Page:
Music » CD Reviews

Fatboy Slim

"Illuminati" / "Camber Sands" / "The Pimp" (Skint/Astralwerks)

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It isn't difficult to figure out what went wrong with Fatboy Slim's last disc, the flop Halfway Between the Gutter and the Stars. Norman Cook has always been quick to point out that his formula for success is simple -- take every one of the conventions that makes dance music catchy and tweak it way too far. So now that people are tired of the quick giggles and cheap rush of tracks like "Rockafeller Skank" and "Praise You," Cook is letting some of the dance scene's more subtle sonic auteurs take a stab at rewriting his last effort.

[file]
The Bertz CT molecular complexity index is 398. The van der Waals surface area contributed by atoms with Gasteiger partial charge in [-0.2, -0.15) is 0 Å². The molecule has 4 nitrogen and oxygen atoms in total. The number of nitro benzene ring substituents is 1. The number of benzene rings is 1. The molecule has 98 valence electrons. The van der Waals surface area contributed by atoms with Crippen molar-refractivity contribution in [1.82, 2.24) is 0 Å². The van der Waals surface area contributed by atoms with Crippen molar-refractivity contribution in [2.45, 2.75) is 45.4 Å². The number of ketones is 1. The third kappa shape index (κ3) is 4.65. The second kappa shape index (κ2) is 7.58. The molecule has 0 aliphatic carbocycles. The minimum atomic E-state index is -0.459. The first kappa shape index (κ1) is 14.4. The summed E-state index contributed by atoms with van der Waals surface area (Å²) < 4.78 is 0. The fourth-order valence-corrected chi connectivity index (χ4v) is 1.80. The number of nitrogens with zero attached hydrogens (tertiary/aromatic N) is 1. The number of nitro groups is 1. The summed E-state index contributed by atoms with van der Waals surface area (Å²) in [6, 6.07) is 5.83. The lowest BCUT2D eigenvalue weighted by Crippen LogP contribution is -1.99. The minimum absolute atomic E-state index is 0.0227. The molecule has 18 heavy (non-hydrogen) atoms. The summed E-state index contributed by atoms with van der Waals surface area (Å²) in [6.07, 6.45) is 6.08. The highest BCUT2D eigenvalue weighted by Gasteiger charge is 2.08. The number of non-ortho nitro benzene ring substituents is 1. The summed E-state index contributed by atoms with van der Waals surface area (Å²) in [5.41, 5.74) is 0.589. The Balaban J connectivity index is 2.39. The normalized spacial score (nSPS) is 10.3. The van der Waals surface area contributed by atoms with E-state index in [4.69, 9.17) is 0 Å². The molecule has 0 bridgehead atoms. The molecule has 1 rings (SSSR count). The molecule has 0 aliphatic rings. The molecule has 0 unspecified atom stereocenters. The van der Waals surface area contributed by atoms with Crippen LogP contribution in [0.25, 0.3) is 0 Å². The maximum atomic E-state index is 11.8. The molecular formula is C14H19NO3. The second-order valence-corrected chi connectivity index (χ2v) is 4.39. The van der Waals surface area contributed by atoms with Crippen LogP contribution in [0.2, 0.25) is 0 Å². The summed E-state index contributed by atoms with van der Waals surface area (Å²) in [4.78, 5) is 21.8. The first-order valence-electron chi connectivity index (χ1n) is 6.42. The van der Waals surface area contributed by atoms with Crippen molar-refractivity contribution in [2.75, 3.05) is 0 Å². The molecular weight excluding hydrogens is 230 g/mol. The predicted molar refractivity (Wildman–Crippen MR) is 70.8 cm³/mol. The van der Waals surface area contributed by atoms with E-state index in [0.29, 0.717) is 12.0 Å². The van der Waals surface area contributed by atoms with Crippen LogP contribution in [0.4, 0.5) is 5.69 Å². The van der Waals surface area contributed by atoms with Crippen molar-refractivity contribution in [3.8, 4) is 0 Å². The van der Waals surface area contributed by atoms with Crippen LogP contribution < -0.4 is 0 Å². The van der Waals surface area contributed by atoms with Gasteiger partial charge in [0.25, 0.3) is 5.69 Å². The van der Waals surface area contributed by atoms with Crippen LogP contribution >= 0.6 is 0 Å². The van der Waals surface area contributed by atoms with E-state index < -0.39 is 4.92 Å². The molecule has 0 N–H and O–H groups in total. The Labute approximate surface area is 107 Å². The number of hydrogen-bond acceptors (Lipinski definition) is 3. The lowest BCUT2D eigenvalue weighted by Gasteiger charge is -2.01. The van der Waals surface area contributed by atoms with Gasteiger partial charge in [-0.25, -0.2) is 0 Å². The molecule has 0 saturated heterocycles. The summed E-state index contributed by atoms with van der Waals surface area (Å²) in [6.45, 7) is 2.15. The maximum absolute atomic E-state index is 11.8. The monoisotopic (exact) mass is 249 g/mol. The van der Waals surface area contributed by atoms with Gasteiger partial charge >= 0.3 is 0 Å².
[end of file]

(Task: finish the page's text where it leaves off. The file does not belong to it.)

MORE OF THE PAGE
The best results of these three EPs come on "Illuminati" and "The Pimp," including both title cuts, which are previously unreleased Slim originals that would have been easy standouts on Halfway. On "Illuminati," Timo Maas pumps out an acid-damaged house rework of "Star 69," and the Stanton Warriors lend "Demons" some breakbeat complexity and a swooping bass line to play off Slim's Fender Rhodes melody. On "The Pimp," Hâkan Lidbo builds "Drop the Hate" into a steamy Chicago-flavored gospel house gem, complete with a steppin' bass riff, while Freq Nasty infuses the strung-out disco riffs in "Retox" with a bawdy bass wave that heads straight for the hips. Looks like Fatboy has earned a reprieve from the Gutter.

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